The above associations are significant because a number of other federations exist as purported representatives of the sport. These other federations, though, do not have any relationship with or membership in the above organisations, are fragmented, and arguably lack sporting or moral credibility in comparison due to these facts. 

Figure 1. Australian Jordan Dayes (52kg class) squatting at June’s IPF World Classic Championships 2014.

However, as promising as the above list of forged relationships, schmoozing, agency associations and memberships sound for the IPF and Powerlifting itself, a sport has to be part of 3 “games” before it can be even considered for IOC recognition – The “World Games,” the “University Games,” and the “Commonwealth Games.” We are currently one out of three. A significant number of people (including myself) believe that Powerlifting does, in fact, need to become a Commonwealth and Olympic sport before it ever attains true legitimacy and gets the recognition it deserves. And, to be honest, I’m sick to death of people asking me if powerlifting is “that thing where you put the weights overhead?”(with the arm motions), or the new one I got from work colleagues this summer after competing at June’s IPF World Classic 2014, “you’re not competing in the Commonwealth Games in Glasgow?!?!” I digress, though. I guess it’s not their fault – it’s ours.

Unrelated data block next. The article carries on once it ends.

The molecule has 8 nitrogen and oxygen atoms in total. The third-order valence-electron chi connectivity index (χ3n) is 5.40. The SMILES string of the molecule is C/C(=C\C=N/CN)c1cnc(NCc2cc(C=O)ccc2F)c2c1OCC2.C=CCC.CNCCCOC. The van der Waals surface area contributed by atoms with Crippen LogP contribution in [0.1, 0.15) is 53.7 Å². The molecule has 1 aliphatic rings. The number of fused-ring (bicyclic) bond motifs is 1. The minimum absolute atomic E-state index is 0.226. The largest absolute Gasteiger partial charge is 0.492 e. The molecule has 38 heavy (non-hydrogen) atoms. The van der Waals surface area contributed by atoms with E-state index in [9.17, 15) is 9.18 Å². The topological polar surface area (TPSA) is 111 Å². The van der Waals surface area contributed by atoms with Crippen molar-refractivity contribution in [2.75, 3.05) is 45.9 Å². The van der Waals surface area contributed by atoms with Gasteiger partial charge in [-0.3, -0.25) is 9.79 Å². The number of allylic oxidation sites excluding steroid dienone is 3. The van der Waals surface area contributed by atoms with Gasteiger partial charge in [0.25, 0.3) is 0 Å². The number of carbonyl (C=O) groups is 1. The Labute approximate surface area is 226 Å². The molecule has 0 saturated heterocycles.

As far as Olympic Sports go, there are plenty of popular worldwide sports not included in the Olympics, whether by their choice or not. Greco-Roman and Freestyle wrestling were two of the founding sports of the Olympics, with more than ten times the participation rate of powerlifting. I’m sure many of you were shocked when they were to be cut from the 2020 Olympics, and thankful when brought back on appeal (Madvig 2013). Incidents like these mean that there has never been a more pertinent (or concerning) time for Powerlifting to grow and assert its dominance.

Progress and Growth with a Timeline

Today, Powerlifting (especially “Classic” powerlifting) is rapidly flourishing through popular weight-training outlets such as CrossFit, which have acted as catalysts to its furthered growth. It is, arguably, seeing its most popular period ever since its inception in the seventies. In June 2014, the newfound health of Powerlifting was excellently represented at the IPF World Classic Championships in South Africa, which had five hundred competitors over the week (IPF 2014b). This number is not even taking into account all of the lifters who didn’t qualify from each participating nation.

In Great Britain, The Scottish Powerlifting Federation (affiliate of the GBPF and IPF) has already been getting some recognition from Sports Scotland, with funding being given to some athletes for the first time. Additionally, at the close of 2013, the Great Britain Powerlifting Federation (GBPF) reached a record one thousand members (GBPF 2014b). The number of members needed for an NGB’s recognition in Great Britain currently stands at one thousand, six hundred and fifty, and it appears that the only hindrance to this recognition is reaching this magic number along with some alterations to the GBPF’s constitution (GBPF 2014b). I’m aware the USA and most other countries have seen huge increases in membership and competitors also.